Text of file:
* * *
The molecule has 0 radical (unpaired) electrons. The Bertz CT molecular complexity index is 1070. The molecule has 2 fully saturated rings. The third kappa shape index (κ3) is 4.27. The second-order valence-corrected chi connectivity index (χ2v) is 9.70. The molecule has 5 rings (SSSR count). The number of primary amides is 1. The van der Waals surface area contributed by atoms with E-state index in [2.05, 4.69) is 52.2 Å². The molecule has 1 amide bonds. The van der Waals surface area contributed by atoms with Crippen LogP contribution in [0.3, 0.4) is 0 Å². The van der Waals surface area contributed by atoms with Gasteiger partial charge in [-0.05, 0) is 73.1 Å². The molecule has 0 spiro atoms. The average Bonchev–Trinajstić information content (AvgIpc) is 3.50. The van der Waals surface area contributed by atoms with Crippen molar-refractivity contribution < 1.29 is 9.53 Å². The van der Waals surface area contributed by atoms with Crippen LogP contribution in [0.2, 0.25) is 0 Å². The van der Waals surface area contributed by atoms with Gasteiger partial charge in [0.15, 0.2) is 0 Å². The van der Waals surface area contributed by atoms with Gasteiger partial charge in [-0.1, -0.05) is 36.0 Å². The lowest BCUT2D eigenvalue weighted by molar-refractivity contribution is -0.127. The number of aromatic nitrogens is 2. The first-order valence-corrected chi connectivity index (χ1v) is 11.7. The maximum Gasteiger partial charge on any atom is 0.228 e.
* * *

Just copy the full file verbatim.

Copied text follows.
The molecule has 0 radical (unpaired) electrons. The Bertz CT molecular complexity index is 1070. The molecule has 2 fully saturated rings. The third kappa shape index (κ3) is 4.27. The second-order valence-corrected chi connectivity index (χ2v) is 9.70. The molecule has 5 rings (SSSR count). The number of primary amides is 1. The van der Waals surface area contributed by atoms with E-state index in [2.05, 4.69) is 52.2 Å². The molecule has 1 amide bonds. The van der Waals surface area contributed by atoms with Crippen LogP contribution in [0.3, 0.4) is 0 Å². The van der Waals surface area contributed by atoms with Gasteiger partial charge in [-0.05, 0) is 73.1 Å². The molecule has 0 spiro atoms. The average Bonchev–Trinajstić information content (AvgIpc) is 3.50. The van der Waals surface area contributed by atoms with Crippen molar-refractivity contribution < 1.29 is 9.53 Å². The van der Waals surface area contributed by atoms with Crippen LogP contribution in [0.2, 0.25) is 0 Å². The van der Waals surface area contributed by atoms with Gasteiger partial charge in [0.15, 0.2) is 0 Å². The van der Waals surface area contributed by atoms with Gasteiger partial charge in [-0.1, -0.05) is 36.0 Å². The lowest BCUT2D eigenvalue weighted by molar-refractivity contribution is -0.127. The number of aromatic nitrogens is 2. The first-order valence-corrected chi connectivity index (χ1v) is 11.7. The maximum Gasteiger partial charge on any atom is 0.228 e.